Thursday, December 16, 2004
According to former New York Times critic Neil Strauss, only 11 out of the 30 teenagers he surveyed in a Tower Records in an upscale LA suburb had ever heard of the band Nirvana. That’s what Strauss reports at the start of his portion of the liner notes to the long-awaited Nirvana box set, the four-disc With the Lights Out (DGC/Universal).
Strauss is shocked to find that a band who had come along and changed the world only a generation earlier were already in the process of being relegated to the dustbin of history.
It seems that there are those bands who have the right temperament to make a career out of rock and roll—an ability or a willingness to settle in with an audience and continue making their music. And there are others whose entire concept of rock and roll is simply too volatile to support a long career. These are the bands who, like Nirvana, never come to terms with the inherent conflict between art and commerce and the confrontation of an underground band with a mass audience.
At first, these bands—like the Sex Pistols and the Clash—draw strength and inspiration from the sense of mission that comes from tearing at the system from within. But the system always seems to win or, at least, change comes too slowly. Incapable of accepting that their art has become a commodity, these bands hit a wall and implode. Their legacy may fade for a time, but more often than not, pop-culture cycles back around to a point where their music, stripped of the baggage of its era, reaches and inspires a whole new generation.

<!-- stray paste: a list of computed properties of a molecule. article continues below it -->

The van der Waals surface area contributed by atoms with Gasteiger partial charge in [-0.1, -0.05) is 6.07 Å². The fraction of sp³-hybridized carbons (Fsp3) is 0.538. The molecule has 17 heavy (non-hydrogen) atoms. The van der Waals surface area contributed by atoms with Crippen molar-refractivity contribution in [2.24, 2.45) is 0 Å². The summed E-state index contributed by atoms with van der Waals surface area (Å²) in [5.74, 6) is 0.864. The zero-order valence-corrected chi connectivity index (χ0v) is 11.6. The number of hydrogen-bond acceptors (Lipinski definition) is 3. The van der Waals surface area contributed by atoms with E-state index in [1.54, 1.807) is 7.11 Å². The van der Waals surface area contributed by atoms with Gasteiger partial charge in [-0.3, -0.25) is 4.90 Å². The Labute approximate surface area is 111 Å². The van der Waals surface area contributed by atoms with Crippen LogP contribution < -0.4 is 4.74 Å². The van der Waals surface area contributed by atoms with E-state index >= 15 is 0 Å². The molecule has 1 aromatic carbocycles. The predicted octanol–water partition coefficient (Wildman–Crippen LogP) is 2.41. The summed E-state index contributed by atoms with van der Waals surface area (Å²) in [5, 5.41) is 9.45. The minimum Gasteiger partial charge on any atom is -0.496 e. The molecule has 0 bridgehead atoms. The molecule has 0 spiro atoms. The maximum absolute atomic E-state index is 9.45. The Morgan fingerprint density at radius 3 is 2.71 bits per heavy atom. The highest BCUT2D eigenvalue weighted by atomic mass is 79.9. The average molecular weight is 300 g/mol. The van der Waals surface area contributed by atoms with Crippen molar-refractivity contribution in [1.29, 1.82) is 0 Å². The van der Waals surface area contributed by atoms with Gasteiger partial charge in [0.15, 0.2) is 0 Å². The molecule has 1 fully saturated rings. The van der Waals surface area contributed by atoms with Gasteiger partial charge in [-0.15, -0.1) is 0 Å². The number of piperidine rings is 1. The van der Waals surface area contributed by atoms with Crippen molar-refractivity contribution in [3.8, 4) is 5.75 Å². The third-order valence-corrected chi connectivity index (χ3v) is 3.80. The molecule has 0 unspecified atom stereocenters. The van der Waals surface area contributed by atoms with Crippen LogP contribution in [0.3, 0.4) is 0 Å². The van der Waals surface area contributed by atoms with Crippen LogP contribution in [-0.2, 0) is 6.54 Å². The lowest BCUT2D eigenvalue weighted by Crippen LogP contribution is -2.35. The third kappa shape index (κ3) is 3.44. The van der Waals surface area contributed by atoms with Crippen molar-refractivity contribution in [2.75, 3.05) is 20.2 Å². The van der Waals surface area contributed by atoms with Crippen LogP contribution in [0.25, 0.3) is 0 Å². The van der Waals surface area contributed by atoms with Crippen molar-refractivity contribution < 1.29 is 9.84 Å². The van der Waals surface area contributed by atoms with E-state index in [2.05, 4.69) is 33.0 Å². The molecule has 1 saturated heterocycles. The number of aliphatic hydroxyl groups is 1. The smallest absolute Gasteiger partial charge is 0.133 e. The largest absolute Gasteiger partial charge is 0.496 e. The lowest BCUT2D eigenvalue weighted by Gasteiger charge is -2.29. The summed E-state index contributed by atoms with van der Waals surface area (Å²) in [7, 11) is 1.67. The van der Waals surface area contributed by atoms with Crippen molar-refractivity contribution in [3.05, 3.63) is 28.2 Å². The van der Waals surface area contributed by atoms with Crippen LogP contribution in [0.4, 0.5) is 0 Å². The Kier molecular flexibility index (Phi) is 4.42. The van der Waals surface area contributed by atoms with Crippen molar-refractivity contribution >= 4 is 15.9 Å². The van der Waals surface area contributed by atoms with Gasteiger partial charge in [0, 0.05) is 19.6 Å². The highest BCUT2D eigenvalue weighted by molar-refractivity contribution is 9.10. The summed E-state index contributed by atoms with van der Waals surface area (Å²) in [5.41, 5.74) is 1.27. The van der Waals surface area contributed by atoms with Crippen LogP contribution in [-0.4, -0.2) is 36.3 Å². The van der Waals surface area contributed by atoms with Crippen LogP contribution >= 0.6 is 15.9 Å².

That’s one of the stories of Nirvana. But it’s not the one I want to tell. Because, 10 years after the voice of Nirvana, Kurt Cobain, put a needle in his arm, a gun to his head, and extinguished his life, it’s remarkable how little attention has been paid to the music his band made between 1988 and 1994.
All kinds of books and articles (along with one feature-length film) dealing with the circumstances surrounding Cobain’s life and death have been researched, written, and released to a once-curious public. But the only result has been to paint Cobain as just another in a long line of rock and roll casualties. And his widow, Courtney Love, has made a habit of acting so poorly in public that the whole tragedy has taken on an ugliness tawdry enough to make the most devoted cultural rubbernecker avert his or her eyes.
In the process, the music has been overshadowed. We take it for granted that Nirvana was the band that took the oil and vinegar of pop metal and punk rock and mixed them until, in an effort to imitate the Pixies, they wrote a song that came to represent not just a generation but a point in history: ”Smells like Teen Spirit.”
For those of us who were around at the time, Nirvana did more than that. And as Kurt Cobain evolved from the raging frontman of a noisy trio into a thoughtful and poetic songwriter who was learning to articulate his very personal feelings of pain, joy, anger, and alienation, there were those of us who thought we saw the emergence of the next great rock and roll songwriter. The definition of a great rock and roll songwriter is simply someone who can put what you feel into words and music until it seems he or she has tapped into your nervous system and pinpointed the weak spots. So much of that has been overshadowed by the notoriety that surrounded Cobain’s death, by the pale imitations that followed in Nirvana’s footsteps, that I think a lot of people stopped listening to the music. For me, it was just too difficult to spend quality time with Bleach, Nevermind, or In Utero. And I’m pretty sure I’m not the only one.